Baby Panda Born at Tokyo’s Ueno Zoo

A panda has been born at a Tokyo zoo for the first time in 24 years. Tokyos popular Ueno Zoo says the panda was born Thursday to Shin Shin, a 7-year-old brought to Japan from China just before Japans devastating earthquake and tsunami last year.The gender of the baby panda was not immediately known. Zoo officials say the baby and the new mother appear to be in good health, but theyll be monitoring them around the clock.

Latest Earthquake Victim is Satsuki, Ueno Zoo’s Star Hippo

Japan’s monster earthquake has claimed its latest victim, a popular hippo named Satsuki at the Tokyo zoo.

The 39-year-old animal, who became a popular attraction after appearing in a tooth brushing event, has been hobbled with injuries since the magnitude 9 quake struck last month, zoo officials said. She died last Saturday.

Keepers at the Ueno Zoo said Satsuki was in a pool when the tremblor hit on March 11 and did not suffer any injuries. However, the hippo lost her balance and twisted her left front leg as she walked back to her cage an hour after the shaking stopped. Officials believe the shock and stress from the record setting jolt may rattled and disoriented the animal.

Read the rest of the story: Hippo Dies on Tokyo Zoo, Latest Earthquake Victim.

Japan eager for panda arrival from China

Japan is rolling out a red carpet ahead of the arrival of much-awaited special guests from China: a pair of giant pandas.

The two 5-year-old pandas are due to arrive at Tokyo’s Ueno Zoo on Monday. They’ll be the zoo’s first since the 2008 death of its beloved giant panda Ling Ling.

The Ueno area was filled with panda themes Sunday. Streets were decorated with banners carrying panda cartoons, and shops were selling novelty goods.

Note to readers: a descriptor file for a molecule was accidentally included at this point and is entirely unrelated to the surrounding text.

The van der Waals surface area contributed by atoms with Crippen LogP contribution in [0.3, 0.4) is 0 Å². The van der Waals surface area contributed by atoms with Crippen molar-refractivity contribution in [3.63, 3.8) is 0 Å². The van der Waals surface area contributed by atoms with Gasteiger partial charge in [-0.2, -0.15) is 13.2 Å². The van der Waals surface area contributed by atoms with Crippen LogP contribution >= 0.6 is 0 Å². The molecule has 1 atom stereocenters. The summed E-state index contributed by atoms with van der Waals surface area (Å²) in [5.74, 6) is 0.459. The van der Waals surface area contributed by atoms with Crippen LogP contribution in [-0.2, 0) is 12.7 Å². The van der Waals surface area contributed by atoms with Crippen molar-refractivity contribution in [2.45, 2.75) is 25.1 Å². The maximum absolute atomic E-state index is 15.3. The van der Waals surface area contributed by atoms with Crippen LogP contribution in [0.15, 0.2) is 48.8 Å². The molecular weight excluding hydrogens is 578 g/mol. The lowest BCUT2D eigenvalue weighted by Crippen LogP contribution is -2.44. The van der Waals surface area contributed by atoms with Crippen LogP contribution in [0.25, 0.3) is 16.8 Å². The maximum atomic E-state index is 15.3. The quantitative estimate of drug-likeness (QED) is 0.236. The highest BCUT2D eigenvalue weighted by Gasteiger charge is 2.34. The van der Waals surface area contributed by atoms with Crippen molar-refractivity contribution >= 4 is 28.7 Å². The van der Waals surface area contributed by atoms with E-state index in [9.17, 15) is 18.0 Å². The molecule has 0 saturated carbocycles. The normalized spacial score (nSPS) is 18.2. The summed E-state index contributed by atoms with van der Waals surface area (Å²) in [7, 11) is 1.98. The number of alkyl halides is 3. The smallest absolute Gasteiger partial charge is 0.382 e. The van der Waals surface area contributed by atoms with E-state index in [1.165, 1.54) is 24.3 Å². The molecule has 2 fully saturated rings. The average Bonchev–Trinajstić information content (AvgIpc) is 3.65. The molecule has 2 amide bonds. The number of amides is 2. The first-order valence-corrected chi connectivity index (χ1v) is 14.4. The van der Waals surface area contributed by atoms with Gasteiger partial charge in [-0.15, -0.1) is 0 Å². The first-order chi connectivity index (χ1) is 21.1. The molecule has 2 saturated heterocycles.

"The pandas are finally coming to town," said beaming Masahiro Kayano, a jewelry store owner in Ueno. "We are so excited."

The zoo’s first pair of pandas arrived in 1972, marking the signing of a peace treaty between Japan and China.

Expectations are running high for the new set of pandas to boost Tokyo’s economy and its troubled relations with Beijing.

Read the rest of the story: Japan eagerly awaits pandas arriving from China.

Pandas to arrive to Ueno Zoo in February

A pair of giant pandas to be leased from China will arrive at Tokyo’s Ueno Zoo in February, sources said Saturday.

The giant pandas will be the zoo’s first since Ling-Ling, a male panda, died in April 2008, and follows a deal between the Tokyo Metropolitan Government and China to borrow the popular animals for 10 years.

One of the pandas is a male named Bili, and the other is a female called Xiannu.

Read the rest of the story: Ueno Zoo to get pandas in February.

Tokyo Ueno Zoo to get Panda Pair from China